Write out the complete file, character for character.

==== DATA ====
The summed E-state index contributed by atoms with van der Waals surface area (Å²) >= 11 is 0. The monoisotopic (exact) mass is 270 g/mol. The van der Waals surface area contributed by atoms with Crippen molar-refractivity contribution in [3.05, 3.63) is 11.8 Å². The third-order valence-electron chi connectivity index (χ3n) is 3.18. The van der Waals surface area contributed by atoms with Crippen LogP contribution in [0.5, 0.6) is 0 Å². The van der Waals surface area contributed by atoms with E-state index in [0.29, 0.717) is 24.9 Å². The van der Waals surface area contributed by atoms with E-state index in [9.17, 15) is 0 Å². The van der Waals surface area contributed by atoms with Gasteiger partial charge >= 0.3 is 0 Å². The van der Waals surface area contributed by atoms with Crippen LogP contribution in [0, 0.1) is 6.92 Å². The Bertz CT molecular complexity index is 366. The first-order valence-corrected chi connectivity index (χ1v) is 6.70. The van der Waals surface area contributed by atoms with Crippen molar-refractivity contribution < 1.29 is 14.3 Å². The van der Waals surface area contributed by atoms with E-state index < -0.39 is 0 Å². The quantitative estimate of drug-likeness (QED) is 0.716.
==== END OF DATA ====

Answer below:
The summed E-state index contributed by atoms with van der Waals surface area (Å²) >= 11 is 0. The monoisotopic (exact) mass is 270 g/mol. The van der Waals surface area contributed by atoms with Crippen molar-refractivity contribution in [3.05, 3.63) is 11.8 Å². The third-order valence-electron chi connectivity index (χ3n) is 3.18. The van der Waals surface area contributed by atoms with Crippen LogP contribution in [0.5, 0.6) is 0 Å². The van der Waals surface area contributed by atoms with E-state index in [0.29, 0.717) is 24.9 Å². The van der Waals surface area contributed by atoms with E-state index in [9.17, 15) is 0 Å². The van der Waals surface area contributed by atoms with Gasteiger partial charge >= 0.3 is 0 Å². The van der Waals surface area contributed by atoms with Crippen LogP contribution in [0, 0.1) is 6.92 Å². The Bertz CT molecular complexity index is 366. The first-order valence-corrected chi connectivity index (χ1v) is 6.70. The van der Waals surface area contributed by atoms with Crippen molar-refractivity contribution < 1.29 is 14.3 Å². The van der Waals surface area contributed by atoms with E-state index < -0.39 is 0 Å². The quantitative estimate of drug-likeness (QED) is 0.716.